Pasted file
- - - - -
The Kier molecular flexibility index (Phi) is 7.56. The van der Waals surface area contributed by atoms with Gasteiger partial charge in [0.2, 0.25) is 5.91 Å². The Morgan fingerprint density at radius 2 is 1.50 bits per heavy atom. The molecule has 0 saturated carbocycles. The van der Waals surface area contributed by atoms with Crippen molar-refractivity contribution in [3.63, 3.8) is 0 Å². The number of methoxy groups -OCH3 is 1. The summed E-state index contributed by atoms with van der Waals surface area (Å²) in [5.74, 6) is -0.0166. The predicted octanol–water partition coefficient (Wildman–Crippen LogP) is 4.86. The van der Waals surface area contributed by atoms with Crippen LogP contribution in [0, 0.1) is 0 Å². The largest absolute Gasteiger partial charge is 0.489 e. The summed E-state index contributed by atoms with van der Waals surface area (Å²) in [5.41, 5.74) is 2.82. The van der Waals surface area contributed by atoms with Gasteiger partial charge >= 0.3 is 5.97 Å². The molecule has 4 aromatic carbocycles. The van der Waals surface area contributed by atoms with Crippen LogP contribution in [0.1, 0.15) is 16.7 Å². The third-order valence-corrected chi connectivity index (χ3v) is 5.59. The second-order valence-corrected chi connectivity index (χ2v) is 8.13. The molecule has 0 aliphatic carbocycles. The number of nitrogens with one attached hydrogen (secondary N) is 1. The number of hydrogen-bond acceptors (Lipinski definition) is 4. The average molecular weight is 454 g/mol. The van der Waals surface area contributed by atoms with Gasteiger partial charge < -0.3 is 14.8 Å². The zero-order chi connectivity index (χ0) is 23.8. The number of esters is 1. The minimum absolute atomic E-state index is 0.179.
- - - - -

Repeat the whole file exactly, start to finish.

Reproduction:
The Kier molecular flexibility index (Phi) is 7.56. The van der Waals surface area contributed by atoms with Gasteiger partial charge in [0.2, 0.25) is 5.91 Å². The Morgan fingerprint density at radius 2 is 1.50 bits per heavy atom. The molecule has 0 saturated carbocycles. The van der Waals surface area contributed by atoms with Crippen molar-refractivity contribution in [3.63, 3.8) is 0 Å². The number of methoxy groups -OCH3 is 1. The summed E-state index contributed by atoms with van der Waals surface area (Å²) in [5.74, 6) is -0.0166. The predicted octanol–water partition coefficient (Wildman–Crippen LogP) is 4.86. The van der Waals surface area contributed by atoms with Crippen LogP contribution in [0, 0.1) is 0 Å². The largest absolute Gasteiger partial charge is 0.489 e. The summed E-state index contributed by atoms with van der Waals surface area (Å²) in [5.41, 5.74) is 2.82. The van der Waals surface area contributed by atoms with Gasteiger partial charge >= 0.3 is 5.97 Å². The molecule has 4 aromatic carbocycles. The van der Waals surface area contributed by atoms with Crippen LogP contribution in [0.1, 0.15) is 16.7 Å². The third-order valence-corrected chi connectivity index (χ3v) is 5.59. The second-order valence-corrected chi connectivity index (χ2v) is 8.13. The molecule has 0 aliphatic carbocycles. The number of nitrogens with one attached hydrogen (secondary N) is 1. The number of hydrogen-bond acceptors (Lipinski definition) is 4. The average molecular weight is 454 g/mol. The van der Waals surface area contributed by atoms with Gasteiger partial charge < -0.3 is 14.8 Å². The zero-order chi connectivity index (χ0) is 23.8. The number of esters is 1. The minimum absolute atomic E-state index is 0.179.